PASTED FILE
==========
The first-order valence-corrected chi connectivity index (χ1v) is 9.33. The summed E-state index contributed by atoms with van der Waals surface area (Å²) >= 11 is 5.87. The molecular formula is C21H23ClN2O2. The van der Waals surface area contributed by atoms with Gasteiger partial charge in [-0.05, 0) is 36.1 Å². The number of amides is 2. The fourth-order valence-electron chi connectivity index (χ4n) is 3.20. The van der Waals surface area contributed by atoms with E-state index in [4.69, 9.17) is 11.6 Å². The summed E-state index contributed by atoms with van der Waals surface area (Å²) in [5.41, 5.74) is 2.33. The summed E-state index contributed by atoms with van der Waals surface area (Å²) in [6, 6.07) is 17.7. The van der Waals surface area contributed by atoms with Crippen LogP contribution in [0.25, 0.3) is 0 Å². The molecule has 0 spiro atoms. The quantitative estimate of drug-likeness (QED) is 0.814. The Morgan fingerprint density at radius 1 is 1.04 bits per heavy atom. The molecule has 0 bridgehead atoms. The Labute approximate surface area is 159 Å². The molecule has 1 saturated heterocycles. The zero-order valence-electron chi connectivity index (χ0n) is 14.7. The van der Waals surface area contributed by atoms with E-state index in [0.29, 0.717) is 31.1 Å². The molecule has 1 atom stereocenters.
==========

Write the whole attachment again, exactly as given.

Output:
The first-order valence-corrected chi connectivity index (χ1v) is 9.33. The summed E-state index contributed by atoms with van der Waals surface area (Å²) >= 11 is 5.87. The molecular formula is C21H23ClN2O2. The van der Waals surface area contributed by atoms with Gasteiger partial charge in [-0.05, 0) is 36.1 Å². The number of amides is 2. The fourth-order valence-electron chi connectivity index (χ4n) is 3.20. The van der Waals surface area contributed by atoms with E-state index in [4.69, 9.17) is 11.6 Å². The summed E-state index contributed by atoms with van der Waals surface area (Å²) in [5.41, 5.74) is 2.33. The summed E-state index contributed by atoms with van der Waals surface area (Å²) in [6, 6.07) is 17.7. The van der Waals surface area contributed by atoms with Crippen LogP contribution in [0.25, 0.3) is 0 Å². The molecule has 0 spiro atoms. The quantitative estimate of drug-likeness (QED) is 0.814. The Morgan fingerprint density at radius 1 is 1.04 bits per heavy atom. The molecule has 0 bridgehead atoms. The Labute approximate surface area is 159 Å². The molecule has 1 saturated heterocycles. The zero-order valence-electron chi connectivity index (χ0n) is 14.7. The van der Waals surface area contributed by atoms with E-state index in [0.29, 0.717) is 31.1 Å². The molecule has 1 atom stereocenters.